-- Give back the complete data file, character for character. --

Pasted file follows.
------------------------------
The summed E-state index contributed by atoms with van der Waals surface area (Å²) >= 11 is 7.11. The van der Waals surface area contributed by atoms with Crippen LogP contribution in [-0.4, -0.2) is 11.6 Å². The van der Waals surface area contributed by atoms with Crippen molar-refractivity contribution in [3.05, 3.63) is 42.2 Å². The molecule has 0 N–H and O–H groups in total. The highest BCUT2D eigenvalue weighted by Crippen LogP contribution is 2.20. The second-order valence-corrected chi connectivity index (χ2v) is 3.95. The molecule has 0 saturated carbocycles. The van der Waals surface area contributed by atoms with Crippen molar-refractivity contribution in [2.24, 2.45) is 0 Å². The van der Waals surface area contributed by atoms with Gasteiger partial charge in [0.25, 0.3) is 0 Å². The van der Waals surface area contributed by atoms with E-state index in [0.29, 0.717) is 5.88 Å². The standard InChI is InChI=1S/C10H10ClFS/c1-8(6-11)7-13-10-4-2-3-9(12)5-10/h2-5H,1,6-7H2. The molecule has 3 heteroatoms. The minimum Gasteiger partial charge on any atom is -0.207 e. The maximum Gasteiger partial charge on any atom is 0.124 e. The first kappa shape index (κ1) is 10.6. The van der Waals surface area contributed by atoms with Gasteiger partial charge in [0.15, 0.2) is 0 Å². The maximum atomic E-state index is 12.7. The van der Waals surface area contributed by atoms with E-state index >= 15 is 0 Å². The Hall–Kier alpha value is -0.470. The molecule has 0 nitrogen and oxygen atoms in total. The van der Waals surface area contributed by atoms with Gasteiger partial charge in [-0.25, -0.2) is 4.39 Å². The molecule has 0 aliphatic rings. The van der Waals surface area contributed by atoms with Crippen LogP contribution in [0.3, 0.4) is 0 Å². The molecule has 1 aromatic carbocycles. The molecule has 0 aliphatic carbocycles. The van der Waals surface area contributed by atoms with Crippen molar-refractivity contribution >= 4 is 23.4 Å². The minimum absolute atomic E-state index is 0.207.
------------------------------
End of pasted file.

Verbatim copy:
The summed E-state index contributed by atoms with van der Waals surface area (Å²) >= 11 is 7.11. The van der Waals surface area contributed by atoms with Crippen LogP contribution in [-0.4, -0.2) is 11.6 Å². The van der Waals surface area contributed by atoms with Crippen molar-refractivity contribution in [3.05, 3.63) is 42.2 Å². The molecule has 0 N–H and O–H groups in total. The highest BCUT2D eigenvalue weighted by Crippen LogP contribution is 2.20. The second-order valence-corrected chi connectivity index (χ2v) is 3.95. The molecule has 0 saturated carbocycles. The van der Waals surface area contributed by atoms with Crippen molar-refractivity contribution in [2.24, 2.45) is 0 Å². The van der Waals surface area contributed by atoms with Gasteiger partial charge in [0.25, 0.3) is 0 Å². The van der Waals surface area contributed by atoms with E-state index in [0.29, 0.717) is 5.88 Å². The standard InChI is InChI=1S/C10H10ClFS/c1-8(6-11)7-13-10-4-2-3-9(12)5-10/h2-5H,1,6-7H2. The molecule has 3 heteroatoms. The minimum Gasteiger partial charge on any atom is -0.207 e. The maximum Gasteiger partial charge on any atom is 0.124 e. The first kappa shape index (κ1) is 10.6. The van der Waals surface area contributed by atoms with Gasteiger partial charge in [0.15, 0.2) is 0 Å². The maximum atomic E-state index is 12.7. The van der Waals surface area contributed by atoms with E-state index >= 15 is 0 Å². The Hall–Kier alpha value is -0.470. The molecule has 0 nitrogen and oxygen atoms in total. The van der Waals surface area contributed by atoms with Gasteiger partial charge in [-0.25, -0.2) is 4.39 Å². The molecule has 0 aliphatic rings. The van der Waals surface area contributed by atoms with Crippen LogP contribution in [0.3, 0.4) is 0 Å². The molecule has 1 aromatic carbocycles. The molecule has 0 aliphatic carbocycles. The van der Waals surface area contributed by atoms with Crippen molar-refractivity contribution >= 4 is 23.4 Å². The minimum absolute atomic E-state index is 0.207.